A Gourmet Meal (If You’re A Turtle)

Dr. John Kaya
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Wednesday - July 01, 2009
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My mother says I was a quick learner. I could walk by 9 months and I spoke in short sentences by my first birthday.

What I did not learn till later in life was how to listen. I mean, I possessed the ability to hear, but listening and applying what I heard took years of practice. In fact, if you ask my wife, I still have a long way to go. As a veterinarian, listening to a client’s account of their pet’s ailments is essential to arriving at a diagnosis. At other times, listening to the animal itself is just as important. Sure, we don’t speak their language but they still have much to say.

What do I mean? You’ll see. The following is a true account. I have not changed the names to protect the innocent (as I usually do) because this story is about my own animals.


Veterinarians spend long hours at work seeing patients, treating hospitalized animals, and returning phone messages that have accumulated throughout the day. One evening, after coming home late from work, my wife informed me that our dogs Diesel and Hunter disposed of a rat. Since this was the 20th rat they’d killed along with more than three dozen mongooses and a handful of birds, I no longer was shocked. You see, Diesel and Hunter are Jindos, and as a breed, they are very adept hunters. In fact, at the tender age of 3 months, these innocent litter-mates killed two mongooses (or are they mongeese? ... I can never remember). Each death still pulls at my heart, as I am trained to help these furry creatures. Unfortunately we live by a stream, and the resident wildlife wander into our yard and, on occasion, do not wander out. As it was late in the evening, I assured my wife that I would pick up the carcass in the morning.

The next morning was gorgeous and since it was my day off, I enjoyed a leisurely breakfast. After delaying as long as I could, I set out to dispose of the rat’s remains. What happened next totally took me by surprise. I hope the suspense is bringing you to the edge of your seat. If not, scoot forward and humor me.

Searching through my yard I finally found the rotting body under our longan tree. Surrounding the huge river rat were our three box turtles, Donatello, Michael Angelo and Leonardo. They were gnawing on the remains and too busy to notice my expression of wonderment. Our turtle troupe normally eats the insects that inhabit our yard and I supplement their diet with dried shrimp, tofu, fruits and vegetables. Little did I know that they also dined on dead animals. Cowabunga, dude!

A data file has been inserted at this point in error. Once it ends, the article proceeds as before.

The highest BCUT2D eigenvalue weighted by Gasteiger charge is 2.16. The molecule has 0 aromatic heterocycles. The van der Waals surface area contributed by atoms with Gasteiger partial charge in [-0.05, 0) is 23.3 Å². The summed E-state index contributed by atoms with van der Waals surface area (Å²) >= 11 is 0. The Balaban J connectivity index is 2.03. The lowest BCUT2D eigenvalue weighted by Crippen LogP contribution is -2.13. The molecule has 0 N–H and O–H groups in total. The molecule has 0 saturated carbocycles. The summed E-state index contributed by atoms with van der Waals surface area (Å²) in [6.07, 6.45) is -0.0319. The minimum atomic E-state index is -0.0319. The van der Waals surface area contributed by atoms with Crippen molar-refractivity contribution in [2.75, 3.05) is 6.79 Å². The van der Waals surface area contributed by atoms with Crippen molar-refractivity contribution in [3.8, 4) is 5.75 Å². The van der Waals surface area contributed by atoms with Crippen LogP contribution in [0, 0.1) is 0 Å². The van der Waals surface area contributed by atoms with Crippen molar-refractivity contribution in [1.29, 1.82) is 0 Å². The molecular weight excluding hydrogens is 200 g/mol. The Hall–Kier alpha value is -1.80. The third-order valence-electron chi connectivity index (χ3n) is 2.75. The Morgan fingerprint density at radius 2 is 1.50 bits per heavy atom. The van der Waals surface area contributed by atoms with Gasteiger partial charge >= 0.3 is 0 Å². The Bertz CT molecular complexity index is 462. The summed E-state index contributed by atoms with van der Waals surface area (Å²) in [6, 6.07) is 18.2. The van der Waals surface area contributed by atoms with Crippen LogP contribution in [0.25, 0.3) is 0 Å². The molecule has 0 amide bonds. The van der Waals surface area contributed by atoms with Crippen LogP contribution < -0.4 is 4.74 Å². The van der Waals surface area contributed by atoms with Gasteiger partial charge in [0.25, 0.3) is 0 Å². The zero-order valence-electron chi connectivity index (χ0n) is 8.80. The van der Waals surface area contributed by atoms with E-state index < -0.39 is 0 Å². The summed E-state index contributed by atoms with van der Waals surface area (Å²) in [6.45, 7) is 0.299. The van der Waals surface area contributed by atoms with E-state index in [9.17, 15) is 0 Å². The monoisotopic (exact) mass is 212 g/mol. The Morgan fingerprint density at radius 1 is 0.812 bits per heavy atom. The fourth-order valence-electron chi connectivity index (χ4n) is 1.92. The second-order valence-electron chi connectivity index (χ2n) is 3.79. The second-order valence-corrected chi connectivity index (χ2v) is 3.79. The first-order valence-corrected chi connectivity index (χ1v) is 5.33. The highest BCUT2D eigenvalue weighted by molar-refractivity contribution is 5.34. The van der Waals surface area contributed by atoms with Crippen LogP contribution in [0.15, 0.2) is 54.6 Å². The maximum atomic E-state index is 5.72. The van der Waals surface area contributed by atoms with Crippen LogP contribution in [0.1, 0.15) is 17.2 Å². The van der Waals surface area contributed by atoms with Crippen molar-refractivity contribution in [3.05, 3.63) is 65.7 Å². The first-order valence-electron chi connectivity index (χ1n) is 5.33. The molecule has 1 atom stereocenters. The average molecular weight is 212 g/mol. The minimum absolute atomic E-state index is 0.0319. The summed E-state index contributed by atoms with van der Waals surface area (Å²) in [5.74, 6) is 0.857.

Well, that’s nature for you. I quietly left them to their meal and two days later picked up the remnants of their feast. Since that day, I also witnessed them ravaging the remains of mongooses and birds.

Note to self, “Do not fall asleep in the backyard ... may awaken to turtles nibbling on toes.”

Strange, but my dogs didn’t seem fazed at all by the spectacle. In fact, it almost seems as though Diesel and Hunter were watching the turtles as they ate. Did they know that they were feeding their hard-shelled yard-mates? They probably didn’t have a clue, or did they?

Dietary recommendations are a daily event at the veterinary hospital. Clients often need guidance in their search for the perfect diet that provides optimal nutrients for their pet. Knowing what I know, do I tell owners to feed their box turtles dead carcasses? No, but I do tell them this story. After all, if you live on the wild side, nature teaches you new things all the time if you’d just pay attention and listen.

Pet tips:

When getting a new pet, check with your veterinarian for dietary recommendations.

Vomiting, anorexia or diarrhea may indicate that your pet does not tolerate something in its diet.

Keep a pet health diary to help you figure out what that food item might be.

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